Superintendent McCarthy said: “The joint efforts in this investigation highlight the far-reaching impact of law enforcement partnerships. The Chicago Police Department will continue to work in tandem with our partners to identify and dismantle criminal operations which are a source of significant criminal activity in our communities.”
According to the multiple complaint affidavits, the Blount-Bridges organization allegedly obtained multi-kilogram supplies of heroin and cocaine from several drug-trafficking organizations, including the Flores network and others operated by defendants Angel Hernandez and Fernando Acevedo-Fitz. The Blount-Bridges ring, in turn, allegedly distributed narcotics to wholesale customers, including defendants Jerry Spann and Jarvin Graham in Chicago, as well as customers in Cincinnati who were charged either there or in Chicago.
The affidavits, which total several hundred pages combined, detail numerous alleged transactions in which various amounts of heroin and cocaine were tracked through undercover purchases and controlled seizures. The charging documents trace the movement of narcotics and proceeds through excerpts of the defendants’ numerous, intercepted telephone conversations.
For example, on May 16, 2011, Chicago police and DEA agents seized nearly 10 kilograms of heroin from two duffel bags during an investigative stop and two defendants, Timoteo Torres-Tellez and Bernado Tellez, were arrested just before they allegedly delivered a portion of the heroin to Flores and his organization. Later that night, agents intercepted an unidentified man telling Flores about the seizure and arrests and urging him to get rid of his telephone since one of the men arrested had Flores’s number in his phone. Because of the seizure, the unidentified man told Flores they should wait a couple of days to get more heroin, specifically “tomorrow or the day after” before resuming their alleged drug-dealing. Speaking to a different man the next day, Flores blamed the seizure on the fact that Torrez-Tellez and Tellez were both young men and probably acted nervously. Flores had no idea at the time that the seizure and arrests resulted from the wiretap on his own cell phone, which also allowed agents to monitor his subsequent conversations.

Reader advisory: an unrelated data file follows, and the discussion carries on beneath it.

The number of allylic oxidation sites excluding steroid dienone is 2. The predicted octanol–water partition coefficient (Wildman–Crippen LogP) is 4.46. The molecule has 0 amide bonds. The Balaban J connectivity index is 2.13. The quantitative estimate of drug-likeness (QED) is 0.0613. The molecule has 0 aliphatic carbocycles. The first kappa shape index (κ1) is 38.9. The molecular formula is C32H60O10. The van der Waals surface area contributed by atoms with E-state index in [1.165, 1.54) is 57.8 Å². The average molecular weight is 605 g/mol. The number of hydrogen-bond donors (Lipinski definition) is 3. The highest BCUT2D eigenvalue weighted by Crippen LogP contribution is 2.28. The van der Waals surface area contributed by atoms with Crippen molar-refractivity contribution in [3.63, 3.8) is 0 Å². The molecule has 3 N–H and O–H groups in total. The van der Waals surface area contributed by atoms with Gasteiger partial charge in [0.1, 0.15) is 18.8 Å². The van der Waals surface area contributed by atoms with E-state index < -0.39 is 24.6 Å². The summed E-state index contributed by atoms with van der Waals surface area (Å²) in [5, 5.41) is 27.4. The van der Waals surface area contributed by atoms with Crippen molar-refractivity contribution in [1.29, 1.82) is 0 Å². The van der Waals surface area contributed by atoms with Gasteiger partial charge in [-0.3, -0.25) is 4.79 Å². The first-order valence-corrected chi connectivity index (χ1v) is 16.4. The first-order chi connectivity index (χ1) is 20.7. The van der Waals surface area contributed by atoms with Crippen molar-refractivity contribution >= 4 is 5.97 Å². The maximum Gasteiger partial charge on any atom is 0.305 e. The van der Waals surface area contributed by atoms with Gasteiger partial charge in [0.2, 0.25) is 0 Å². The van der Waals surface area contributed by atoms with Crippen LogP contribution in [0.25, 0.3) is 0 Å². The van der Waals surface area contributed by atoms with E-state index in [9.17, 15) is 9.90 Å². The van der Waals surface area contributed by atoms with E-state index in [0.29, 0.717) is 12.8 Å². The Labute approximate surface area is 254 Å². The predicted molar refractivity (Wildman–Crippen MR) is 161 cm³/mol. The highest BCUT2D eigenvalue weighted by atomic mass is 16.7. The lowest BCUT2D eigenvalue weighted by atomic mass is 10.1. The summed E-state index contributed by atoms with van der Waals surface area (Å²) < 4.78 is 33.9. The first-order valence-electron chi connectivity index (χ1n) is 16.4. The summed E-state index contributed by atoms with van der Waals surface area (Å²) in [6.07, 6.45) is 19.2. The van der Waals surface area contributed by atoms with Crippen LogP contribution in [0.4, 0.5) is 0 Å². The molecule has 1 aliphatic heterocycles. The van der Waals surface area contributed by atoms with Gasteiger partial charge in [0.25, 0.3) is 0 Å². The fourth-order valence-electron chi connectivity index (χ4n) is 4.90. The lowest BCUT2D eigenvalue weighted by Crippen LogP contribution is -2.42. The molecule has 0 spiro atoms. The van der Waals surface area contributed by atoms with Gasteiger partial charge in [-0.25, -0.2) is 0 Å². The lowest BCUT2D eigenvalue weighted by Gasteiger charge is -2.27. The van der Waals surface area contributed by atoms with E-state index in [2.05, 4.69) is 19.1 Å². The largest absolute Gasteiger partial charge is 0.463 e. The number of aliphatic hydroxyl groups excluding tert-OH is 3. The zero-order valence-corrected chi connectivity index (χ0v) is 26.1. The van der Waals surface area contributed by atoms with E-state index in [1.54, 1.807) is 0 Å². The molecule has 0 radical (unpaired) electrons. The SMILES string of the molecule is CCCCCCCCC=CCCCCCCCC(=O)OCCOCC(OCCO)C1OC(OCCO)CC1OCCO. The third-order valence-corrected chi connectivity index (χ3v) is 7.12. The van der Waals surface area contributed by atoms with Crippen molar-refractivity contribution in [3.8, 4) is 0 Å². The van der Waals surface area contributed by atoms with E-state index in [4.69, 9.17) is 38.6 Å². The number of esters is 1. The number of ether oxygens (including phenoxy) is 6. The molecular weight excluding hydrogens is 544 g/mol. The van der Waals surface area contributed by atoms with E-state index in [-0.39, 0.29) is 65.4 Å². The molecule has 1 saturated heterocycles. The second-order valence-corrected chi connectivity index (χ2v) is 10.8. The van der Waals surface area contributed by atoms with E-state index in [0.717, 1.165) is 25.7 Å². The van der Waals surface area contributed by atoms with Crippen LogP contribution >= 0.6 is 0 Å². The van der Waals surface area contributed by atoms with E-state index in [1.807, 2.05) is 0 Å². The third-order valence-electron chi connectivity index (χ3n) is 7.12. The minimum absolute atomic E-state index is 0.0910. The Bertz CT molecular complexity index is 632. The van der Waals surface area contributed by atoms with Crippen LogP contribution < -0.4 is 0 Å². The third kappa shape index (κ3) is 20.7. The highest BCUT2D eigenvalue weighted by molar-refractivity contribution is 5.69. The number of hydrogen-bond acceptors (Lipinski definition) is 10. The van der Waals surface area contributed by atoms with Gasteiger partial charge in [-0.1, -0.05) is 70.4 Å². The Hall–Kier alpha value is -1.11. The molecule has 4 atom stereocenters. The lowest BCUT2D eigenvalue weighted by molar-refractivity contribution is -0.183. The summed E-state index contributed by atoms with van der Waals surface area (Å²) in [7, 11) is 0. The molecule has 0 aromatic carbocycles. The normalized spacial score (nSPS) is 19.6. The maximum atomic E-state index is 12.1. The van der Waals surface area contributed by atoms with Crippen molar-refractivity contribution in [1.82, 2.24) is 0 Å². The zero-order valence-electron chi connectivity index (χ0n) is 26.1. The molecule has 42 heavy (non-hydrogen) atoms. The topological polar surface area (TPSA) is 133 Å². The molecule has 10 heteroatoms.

In another episode, one complaint alleges that the Blount-Bridges organization arranged to supply a half-kilogram of heroin to co-defendant Myron Grisby in Cincinnati in June 2010. The heroin was transported by having co-defendant Omeisha Crusoe and others drive a GMC Yukon Denali equipped with a hidden compartment. Law enforcement officers seized the heroin following a traffic stop near Merrillville, Ind., and intercepted Blount, Grisby and Crusoe allegedly discussing the events surrounding the stop and seizure. Blount insisted that law enforcement would not find the heroin because he never used the vehicle’s hidden compartment near the passenger side airbag, according to the affidavit. However, after the traffic stop, the vehicle was towed to an Indiana State Police garage, where a drug-sniffing dog, “Blackie,” indicated the presence of narcotics between the captains’ seats in the middle row of the vehicle. Further inspection revealed a separate secret compartment in the interior roof of the vehicle, which contained two packages totaling 428.4 grams of heroin, the charges allege.
The defendants were charged with various narcotics distribution counts. Most face penalties ranging between a mandatory minimum of 10 years in prison to a maximum of life in prison and a $4 million fine. If convicted, the Court must impose a reasonable sentence under the advisory United States Sentencing Guidelines.
The government is being represented by Assistant United States Attorneys Sheri Mecklenburg, Marny Zimmer, William Ridgway and Bolling Haxall.
The public is reminded that complaints contain only charges and are not evidence of guilt. The defendants are presumed innocent and are entitled to a fair trial at which the government has the burden of proving guilt beyond a reasonable doubt.
A list of the federal defendants (with best known ages, and all reside in Chicago unless noted otherwise):